Why I picked it up: I was intrigued by the phenomenon of Twilight when our office ladies, breathless, kept coming into my middle school’s library to check out the newest book in the series.
Why I finished it: There is a fan lexicon they use among themselves: Twilighter (a Twilight fan), Twi-hard (a hardcore Twilight fan who has made the pilgrimage to Forks), and twibrary (one’s collection of movie and book tchotchkes). There are even fanpires that practice Cullenism, a religion based on the actions of the fictional Cullen clan of vampires among whose tenets is vegetarianism.
And while this might be too much information for some, the author tells about a sex toy called the Vamp. It comes complete with a deathly pale flesh tone and sparkling finish, and can be chilled in the fridge for a more authentic experience!
I'd give it to: Beth, a high school English teacher, who would appreciate Erzen’s kind yet scholarly tone. (Erzen is an associate professor of comparative religious studies at Ohio State.)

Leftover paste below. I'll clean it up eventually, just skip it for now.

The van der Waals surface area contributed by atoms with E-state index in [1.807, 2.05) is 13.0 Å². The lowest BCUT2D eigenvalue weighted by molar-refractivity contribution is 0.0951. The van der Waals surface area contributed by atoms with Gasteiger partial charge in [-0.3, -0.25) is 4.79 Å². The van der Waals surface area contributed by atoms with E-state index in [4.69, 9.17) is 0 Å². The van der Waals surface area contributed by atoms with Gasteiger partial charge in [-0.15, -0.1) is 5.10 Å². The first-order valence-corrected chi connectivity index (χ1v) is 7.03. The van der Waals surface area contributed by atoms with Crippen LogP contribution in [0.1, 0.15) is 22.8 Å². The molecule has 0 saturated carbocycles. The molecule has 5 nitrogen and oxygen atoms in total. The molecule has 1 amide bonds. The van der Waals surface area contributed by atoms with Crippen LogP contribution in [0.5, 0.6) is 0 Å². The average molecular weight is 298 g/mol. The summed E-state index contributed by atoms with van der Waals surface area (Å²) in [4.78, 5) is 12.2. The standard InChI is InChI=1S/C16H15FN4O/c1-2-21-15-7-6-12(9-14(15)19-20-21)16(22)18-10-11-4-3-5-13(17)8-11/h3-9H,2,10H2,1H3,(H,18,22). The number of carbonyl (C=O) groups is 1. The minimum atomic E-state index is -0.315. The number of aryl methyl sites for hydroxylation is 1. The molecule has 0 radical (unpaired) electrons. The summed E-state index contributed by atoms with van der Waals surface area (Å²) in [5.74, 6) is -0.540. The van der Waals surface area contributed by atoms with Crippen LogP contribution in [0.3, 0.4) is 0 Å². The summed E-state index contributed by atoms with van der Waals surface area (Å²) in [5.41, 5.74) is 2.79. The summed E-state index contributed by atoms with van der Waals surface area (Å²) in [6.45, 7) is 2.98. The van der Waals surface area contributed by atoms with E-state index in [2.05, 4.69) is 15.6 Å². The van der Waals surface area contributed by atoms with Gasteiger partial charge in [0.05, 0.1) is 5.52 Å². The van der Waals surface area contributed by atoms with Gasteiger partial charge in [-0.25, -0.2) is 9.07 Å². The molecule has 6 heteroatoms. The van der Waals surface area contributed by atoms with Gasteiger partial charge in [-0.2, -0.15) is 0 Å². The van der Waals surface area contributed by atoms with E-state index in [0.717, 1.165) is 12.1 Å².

Readers are devouring this transporting novel about the eternal tug between our duties and our desires, set during the Depression and New Deal–era New York City and New England.
It’s 1935 and Desdemona Spaulding has sacrificed her plans to work as a New York artist to care for her bankrupt, ailing father in Cascade, Massachusetts. When he dies, Dez finds herself caught in a marriage of convenience, bound to the promise she made to save her father’s renowned Shakespeare theater, even as her town may be flooded to create a reservoir for Boston. When she falls for artist Jacob Solomon, she sees a chance to escape and realize her New York ambitions, but is it morally possible to set herself free? A People magazine "People Pick" and Library Journal "Best Bet."
“Cascade unfolds like a Shakespearean tragedy, with an ending you won’t see coming. Much like a drowned town, the novel becomes something that you can’t take your eyes from or stop thinking about in wonder.” — The Boston Globe
All the facts that the authors could find about major-brand cereals sold in the U.S. with details on when they appeared (and often then disappeared), flavors and varieties, and notable spokescharacters, complete with photos of the boxes and ads.
Why I picked it up: Joan, sorting through the new books, handed it to me -- she knows how much I love pop culture histories!